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Volunteer Fire Departments Feeling the Heat From High Gas Prices

By: Lisa Ferrari
By: Lisa Ferrari

May 23, 2006

Volunteer fire fighter companies are feeling the heat from the high price of gas. Departments working on a donated budget are making sure there is enough fuel to handle every emergency.

If you think the high gas prices are burning a hole in your wallet. Imagine fueling up a vehicle that gets just 3 to 5 miles to the gallon and then imagine you have to pay for that gas out of a donated fund. That's a reality for local volunteer fire companies who are feeling the heat from the high price of gas.

Emergency service personnel burn a lot of gas responding to emergencies, especially out at Lake Monticello where this volunteer group might answer a call 10 miles away.

“At 3 to 5 miles per gallon you can tell we certainly use up a fair amount of diesel fuel on any kind of call,” said Lake Monticello Fire & Rescue Assistant Chief Jason Reitsma.

At the scene, they must keep their engines running to power emergency equipment, sometimes for hours burning up even more fuel.

Topping off this tank takes 65 gallons of gas and costs more than one hundred and fifty dollars to fill up. With three trucks in service and many other emergency vehicles, Lake Monticello runs through 1000 gallons of diesel each month.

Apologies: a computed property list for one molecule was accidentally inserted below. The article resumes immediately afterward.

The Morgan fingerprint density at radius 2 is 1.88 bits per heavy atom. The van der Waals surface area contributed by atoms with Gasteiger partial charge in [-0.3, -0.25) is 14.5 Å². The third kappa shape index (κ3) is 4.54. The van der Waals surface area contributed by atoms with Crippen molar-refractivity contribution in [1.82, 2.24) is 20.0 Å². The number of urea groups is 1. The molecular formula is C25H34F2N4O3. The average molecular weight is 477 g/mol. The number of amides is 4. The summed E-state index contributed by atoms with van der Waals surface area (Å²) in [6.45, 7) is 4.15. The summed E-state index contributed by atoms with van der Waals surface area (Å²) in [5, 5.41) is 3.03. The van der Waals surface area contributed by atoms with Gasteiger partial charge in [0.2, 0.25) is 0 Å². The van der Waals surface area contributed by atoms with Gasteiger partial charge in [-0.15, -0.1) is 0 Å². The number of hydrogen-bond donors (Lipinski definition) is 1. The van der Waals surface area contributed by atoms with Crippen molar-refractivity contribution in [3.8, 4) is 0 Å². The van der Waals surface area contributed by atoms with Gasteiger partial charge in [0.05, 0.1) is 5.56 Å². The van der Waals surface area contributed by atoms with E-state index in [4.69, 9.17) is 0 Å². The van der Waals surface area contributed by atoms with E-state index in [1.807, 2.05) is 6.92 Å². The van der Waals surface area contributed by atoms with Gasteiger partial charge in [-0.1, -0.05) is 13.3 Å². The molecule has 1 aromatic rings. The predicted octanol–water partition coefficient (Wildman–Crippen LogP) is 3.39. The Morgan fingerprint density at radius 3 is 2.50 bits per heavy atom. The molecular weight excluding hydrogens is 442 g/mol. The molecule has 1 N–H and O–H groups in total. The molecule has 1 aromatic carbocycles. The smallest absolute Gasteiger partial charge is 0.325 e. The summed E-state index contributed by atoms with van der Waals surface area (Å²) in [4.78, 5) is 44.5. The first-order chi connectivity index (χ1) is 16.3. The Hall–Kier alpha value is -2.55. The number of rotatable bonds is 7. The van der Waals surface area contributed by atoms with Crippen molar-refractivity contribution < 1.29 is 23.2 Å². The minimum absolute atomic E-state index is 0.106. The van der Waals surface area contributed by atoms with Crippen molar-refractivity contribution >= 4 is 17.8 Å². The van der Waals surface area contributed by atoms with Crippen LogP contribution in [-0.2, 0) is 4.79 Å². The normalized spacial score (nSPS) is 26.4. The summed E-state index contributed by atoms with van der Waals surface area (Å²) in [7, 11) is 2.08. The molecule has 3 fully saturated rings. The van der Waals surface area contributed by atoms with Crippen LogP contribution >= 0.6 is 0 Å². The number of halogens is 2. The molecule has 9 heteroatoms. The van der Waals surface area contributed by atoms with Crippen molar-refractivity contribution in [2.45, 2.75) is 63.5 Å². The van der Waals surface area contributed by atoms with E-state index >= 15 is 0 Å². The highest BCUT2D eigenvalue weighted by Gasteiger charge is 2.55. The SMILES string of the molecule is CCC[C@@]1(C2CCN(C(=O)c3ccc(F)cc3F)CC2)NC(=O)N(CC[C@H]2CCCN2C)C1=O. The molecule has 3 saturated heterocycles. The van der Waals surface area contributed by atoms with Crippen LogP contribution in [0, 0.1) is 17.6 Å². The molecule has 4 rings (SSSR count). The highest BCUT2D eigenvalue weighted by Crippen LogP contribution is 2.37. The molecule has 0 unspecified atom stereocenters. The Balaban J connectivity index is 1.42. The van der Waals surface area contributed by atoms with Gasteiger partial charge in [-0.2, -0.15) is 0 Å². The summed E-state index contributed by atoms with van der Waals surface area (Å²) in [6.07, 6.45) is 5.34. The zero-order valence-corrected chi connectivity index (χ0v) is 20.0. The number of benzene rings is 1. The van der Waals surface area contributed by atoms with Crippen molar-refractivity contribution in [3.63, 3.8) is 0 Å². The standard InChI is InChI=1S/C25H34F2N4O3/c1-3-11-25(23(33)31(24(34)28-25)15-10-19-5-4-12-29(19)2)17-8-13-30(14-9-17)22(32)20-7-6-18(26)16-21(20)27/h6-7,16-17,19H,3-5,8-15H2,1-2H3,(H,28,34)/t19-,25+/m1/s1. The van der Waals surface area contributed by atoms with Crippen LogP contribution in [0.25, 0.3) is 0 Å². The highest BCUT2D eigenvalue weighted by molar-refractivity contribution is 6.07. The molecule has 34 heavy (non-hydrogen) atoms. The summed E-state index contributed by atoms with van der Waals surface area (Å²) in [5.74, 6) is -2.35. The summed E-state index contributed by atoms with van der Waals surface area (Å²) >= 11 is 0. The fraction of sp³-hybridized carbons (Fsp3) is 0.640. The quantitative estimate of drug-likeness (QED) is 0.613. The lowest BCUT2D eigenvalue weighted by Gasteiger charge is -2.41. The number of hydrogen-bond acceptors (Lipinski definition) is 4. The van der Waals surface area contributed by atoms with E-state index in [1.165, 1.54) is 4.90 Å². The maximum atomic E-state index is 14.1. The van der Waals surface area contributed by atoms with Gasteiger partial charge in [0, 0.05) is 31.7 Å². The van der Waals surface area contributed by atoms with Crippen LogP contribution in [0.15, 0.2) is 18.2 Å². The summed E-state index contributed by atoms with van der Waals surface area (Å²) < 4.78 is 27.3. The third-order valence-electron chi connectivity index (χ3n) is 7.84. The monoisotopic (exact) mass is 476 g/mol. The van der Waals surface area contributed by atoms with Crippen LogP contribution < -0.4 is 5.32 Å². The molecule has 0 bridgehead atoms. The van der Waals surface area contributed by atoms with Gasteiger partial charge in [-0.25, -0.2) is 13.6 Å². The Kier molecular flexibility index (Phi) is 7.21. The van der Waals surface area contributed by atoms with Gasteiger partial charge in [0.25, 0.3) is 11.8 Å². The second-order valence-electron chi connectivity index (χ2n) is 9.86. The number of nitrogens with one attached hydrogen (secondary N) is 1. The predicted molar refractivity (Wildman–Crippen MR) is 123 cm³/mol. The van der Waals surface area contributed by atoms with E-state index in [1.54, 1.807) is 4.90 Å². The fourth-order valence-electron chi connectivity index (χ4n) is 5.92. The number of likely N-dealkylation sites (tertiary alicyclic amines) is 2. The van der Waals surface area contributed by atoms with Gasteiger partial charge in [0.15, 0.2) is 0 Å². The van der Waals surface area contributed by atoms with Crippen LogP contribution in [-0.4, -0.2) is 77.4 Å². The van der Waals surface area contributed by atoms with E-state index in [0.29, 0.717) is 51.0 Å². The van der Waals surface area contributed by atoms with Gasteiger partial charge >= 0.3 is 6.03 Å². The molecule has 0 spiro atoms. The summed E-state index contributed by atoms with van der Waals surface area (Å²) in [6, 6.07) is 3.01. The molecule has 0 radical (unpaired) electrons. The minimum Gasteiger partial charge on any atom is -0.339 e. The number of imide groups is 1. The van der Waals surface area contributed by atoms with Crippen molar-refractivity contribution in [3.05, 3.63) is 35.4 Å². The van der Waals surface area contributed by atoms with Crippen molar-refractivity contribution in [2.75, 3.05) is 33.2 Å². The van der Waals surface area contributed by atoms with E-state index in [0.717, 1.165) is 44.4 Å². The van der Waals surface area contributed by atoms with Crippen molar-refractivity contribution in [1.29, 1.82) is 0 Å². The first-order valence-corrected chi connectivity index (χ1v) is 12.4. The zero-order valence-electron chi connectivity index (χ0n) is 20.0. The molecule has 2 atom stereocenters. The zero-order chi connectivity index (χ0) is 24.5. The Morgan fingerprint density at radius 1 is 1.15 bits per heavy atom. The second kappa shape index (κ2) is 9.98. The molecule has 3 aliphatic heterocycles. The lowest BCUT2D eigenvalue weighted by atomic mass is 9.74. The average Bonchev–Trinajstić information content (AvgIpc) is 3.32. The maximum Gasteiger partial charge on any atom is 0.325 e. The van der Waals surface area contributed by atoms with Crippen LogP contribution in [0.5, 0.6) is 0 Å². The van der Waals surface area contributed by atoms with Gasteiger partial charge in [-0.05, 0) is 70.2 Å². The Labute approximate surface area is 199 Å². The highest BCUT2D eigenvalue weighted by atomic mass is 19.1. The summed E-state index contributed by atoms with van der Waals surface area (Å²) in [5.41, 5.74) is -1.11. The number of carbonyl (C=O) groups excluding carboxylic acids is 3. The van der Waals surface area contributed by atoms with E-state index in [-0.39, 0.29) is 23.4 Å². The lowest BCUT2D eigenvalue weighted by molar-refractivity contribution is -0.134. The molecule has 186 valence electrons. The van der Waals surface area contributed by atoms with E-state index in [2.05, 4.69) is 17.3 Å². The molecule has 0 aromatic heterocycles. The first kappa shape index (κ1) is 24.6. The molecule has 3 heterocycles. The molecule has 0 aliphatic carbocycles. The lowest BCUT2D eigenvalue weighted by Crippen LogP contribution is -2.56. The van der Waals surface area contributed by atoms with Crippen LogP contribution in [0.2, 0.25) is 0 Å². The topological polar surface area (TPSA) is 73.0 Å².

“That can affect us anywhere from $1000 to $5000 plus per year,” said Reitsma.

For a company that runs completely on donations, gas is pumping a hole in the annual budget.

“There are certain things we can not purchase,” said Reitsma.

The department will absorb the extra cost by cutting back on non-essentials like equipment replacement, driver training, and office supplies but fire officials say there are two things they will not compromise.

“We do not compromise on the safety of our fire fighters and the safety of the public we serve,” said Reitsma.

Lake Monticello runs 900 calls each year and they are just one of many volunteer rescue squads in the area feeling the heat from high gas prices.

You can make a donation to the rescue squad by calling 434-589-4108.


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